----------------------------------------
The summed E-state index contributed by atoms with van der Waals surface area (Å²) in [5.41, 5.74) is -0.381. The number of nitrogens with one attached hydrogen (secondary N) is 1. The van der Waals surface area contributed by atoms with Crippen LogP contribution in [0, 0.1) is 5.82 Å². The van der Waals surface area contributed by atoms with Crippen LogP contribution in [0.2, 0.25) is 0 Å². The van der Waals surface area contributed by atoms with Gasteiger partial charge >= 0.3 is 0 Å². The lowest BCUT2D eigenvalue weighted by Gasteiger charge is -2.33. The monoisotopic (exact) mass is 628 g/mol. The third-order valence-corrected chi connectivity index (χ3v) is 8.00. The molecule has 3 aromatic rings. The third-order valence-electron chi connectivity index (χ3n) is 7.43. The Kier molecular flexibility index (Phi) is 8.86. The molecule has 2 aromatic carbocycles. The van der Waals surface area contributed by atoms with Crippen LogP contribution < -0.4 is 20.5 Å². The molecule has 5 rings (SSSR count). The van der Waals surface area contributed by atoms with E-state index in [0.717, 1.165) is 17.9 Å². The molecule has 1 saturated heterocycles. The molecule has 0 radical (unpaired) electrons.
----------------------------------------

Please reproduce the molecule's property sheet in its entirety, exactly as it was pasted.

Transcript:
The summed E-state index contributed by atoms with van der Waals surface area (Å²) in [5.41, 5.74) is -0.381. The number of nitrogens with one attached hydrogen (secondary N) is 1. The van der Waals surface area contributed by atoms with Crippen LogP contribution in [0, 0.1) is 5.82 Å². The van der Waals surface area contributed by atoms with Crippen LogP contribution in [0.2, 0.25) is 0 Å². The van der Waals surface area contributed by atoms with Gasteiger partial charge >= 0.3 is 0 Å². The lowest BCUT2D eigenvalue weighted by Gasteiger charge is -2.33. The monoisotopic (exact) mass is 628 g/mol. The third-order valence-corrected chi connectivity index (χ3v) is 8.00. The molecule has 3 aromatic rings. The third-order valence-electron chi connectivity index (χ3n) is 7.43. The Kier molecular flexibility index (Phi) is 8.86. The molecule has 2 aromatic carbocycles. The van der Waals surface area contributed by atoms with Crippen LogP contribution < -0.4 is 20.5 Å². The molecule has 5 rings (SSSR count). The van der Waals surface area contributed by atoms with E-state index in [0.717, 1.165) is 17.9 Å². The molecule has 1 saturated heterocycles. The molecule has 0 radical (unpaired) electrons.